Google Gives Voice to Applications

Mike Vizard
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While the average person can type somewhere between 30 to 50 words per minute, most people speak many more words per minute. Looking to make it a whole lot simpler to capture all those thoughts, Google has been refining machine learning algorithms to provide a speech-to-text capability inside Google Docs.

Dubbed Voice Typing, Ryan Tabone, director of product management for Google Docs, says Google expects that the feature will one day supplant keyboards as the primary mechanism to input data in a document. In the meantime, Tabone says Voice Typing represents a significant advance in the average person’s ability to at least start creating a document using the spoken word.

Thanks to technologies such as Apple Siri, voice is emerging as a major element of the user experience. In fact, one of the reasons that advanced applications running on the IBM Watson platform are making so many inroads is that end users prefer to speak instead of write whenever possible.

In the case of Google Docs, however, the limiting factor is the need to verbally tell the application to insert commas and periods. But one day soon, those machine learning algorithms will be smart enough to figure that out on their own, as well.

In the meantime, Google is also making it easier to invoke its search engine technology directly from Google Docs in order to explore any given set of documents when researching a particular topic using keywords.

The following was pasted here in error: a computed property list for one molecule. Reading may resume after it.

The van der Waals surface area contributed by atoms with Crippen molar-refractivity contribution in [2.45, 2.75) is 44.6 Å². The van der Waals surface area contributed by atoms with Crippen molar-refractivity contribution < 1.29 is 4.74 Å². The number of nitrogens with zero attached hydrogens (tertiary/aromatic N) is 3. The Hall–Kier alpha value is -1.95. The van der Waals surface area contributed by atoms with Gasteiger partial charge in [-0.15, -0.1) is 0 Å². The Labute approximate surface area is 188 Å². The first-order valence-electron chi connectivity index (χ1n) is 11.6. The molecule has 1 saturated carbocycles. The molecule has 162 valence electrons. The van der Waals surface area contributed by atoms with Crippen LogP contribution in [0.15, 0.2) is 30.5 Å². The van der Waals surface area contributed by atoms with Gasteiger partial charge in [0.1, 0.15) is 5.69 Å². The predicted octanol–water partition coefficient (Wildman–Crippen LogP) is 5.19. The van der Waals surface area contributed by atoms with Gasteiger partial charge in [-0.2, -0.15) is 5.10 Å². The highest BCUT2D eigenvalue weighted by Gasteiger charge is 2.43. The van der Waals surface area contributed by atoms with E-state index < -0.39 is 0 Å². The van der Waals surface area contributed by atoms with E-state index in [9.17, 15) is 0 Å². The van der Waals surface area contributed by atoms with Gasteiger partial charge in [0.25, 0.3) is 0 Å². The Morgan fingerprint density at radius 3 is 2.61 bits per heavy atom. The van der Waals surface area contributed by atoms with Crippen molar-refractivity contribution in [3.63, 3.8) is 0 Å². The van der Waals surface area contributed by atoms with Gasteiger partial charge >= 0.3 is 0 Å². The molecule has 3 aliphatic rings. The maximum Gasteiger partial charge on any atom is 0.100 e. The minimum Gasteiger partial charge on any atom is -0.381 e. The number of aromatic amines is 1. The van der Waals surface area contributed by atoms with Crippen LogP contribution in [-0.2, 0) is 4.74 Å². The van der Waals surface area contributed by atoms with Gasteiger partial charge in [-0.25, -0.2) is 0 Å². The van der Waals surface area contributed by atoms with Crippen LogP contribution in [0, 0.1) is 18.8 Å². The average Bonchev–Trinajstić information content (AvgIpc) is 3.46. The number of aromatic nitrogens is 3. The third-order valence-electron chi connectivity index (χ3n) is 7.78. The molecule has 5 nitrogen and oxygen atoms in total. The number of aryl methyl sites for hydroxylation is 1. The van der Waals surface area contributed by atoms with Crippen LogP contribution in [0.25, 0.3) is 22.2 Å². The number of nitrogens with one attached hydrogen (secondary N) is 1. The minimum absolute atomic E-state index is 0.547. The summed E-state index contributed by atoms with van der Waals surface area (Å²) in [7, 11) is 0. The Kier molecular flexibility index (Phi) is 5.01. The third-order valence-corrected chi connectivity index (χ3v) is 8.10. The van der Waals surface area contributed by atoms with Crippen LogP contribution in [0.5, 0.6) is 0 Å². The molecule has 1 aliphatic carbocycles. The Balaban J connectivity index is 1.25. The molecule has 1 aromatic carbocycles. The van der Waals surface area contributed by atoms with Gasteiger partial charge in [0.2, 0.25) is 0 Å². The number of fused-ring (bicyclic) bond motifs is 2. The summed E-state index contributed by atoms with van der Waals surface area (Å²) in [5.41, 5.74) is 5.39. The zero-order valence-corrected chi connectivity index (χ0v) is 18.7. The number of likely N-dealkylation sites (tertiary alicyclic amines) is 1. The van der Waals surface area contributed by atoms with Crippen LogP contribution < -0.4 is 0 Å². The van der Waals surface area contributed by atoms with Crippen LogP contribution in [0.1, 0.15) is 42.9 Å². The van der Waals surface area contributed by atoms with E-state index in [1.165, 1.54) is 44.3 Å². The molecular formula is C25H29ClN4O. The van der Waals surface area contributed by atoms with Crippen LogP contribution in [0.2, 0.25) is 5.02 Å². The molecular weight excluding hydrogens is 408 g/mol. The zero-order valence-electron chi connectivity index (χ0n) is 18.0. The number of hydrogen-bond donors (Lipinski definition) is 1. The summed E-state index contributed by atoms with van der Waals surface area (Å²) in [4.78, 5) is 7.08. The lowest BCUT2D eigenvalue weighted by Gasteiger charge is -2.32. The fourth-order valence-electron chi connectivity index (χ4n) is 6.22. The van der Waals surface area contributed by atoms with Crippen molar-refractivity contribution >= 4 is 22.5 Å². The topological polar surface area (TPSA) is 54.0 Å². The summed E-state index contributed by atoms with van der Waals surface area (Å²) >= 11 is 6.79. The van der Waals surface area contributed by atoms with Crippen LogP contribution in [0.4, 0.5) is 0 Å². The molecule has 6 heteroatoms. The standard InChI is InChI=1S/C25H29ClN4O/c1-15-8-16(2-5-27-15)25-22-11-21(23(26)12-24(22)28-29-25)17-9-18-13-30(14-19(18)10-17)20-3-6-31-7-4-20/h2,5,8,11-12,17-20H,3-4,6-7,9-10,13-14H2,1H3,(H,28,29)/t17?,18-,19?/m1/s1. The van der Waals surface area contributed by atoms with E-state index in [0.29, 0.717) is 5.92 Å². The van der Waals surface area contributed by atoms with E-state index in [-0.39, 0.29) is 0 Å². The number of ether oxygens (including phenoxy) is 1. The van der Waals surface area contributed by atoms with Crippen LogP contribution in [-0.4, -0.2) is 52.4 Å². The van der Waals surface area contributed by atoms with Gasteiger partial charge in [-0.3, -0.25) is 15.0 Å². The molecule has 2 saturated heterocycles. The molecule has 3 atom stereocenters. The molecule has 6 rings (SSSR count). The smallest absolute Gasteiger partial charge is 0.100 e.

Locked in a battle with Microsoft to provide productivity applications in the cloud, Google is trying to entice more organizations to its platform by covering the licensing fees for Google Apps for the life of any existing enterprise agreements they might have with another application provider. That works out to be about $25 per end user, on average. In addition, Google is willing to foot part of the bill for some of the deployment costs that customers might incur should they need the help of an IT services provider to make the transition.

Although Google clearly started the shift toward moving productivity applications into the cloud, Microsoft these days clearly has a singular focus on Microsoft Office 365. The question now isn’t so much who is in or out of the cloud, but rather which application providers are in a position to provide the best user experience at the lowest cost possible.

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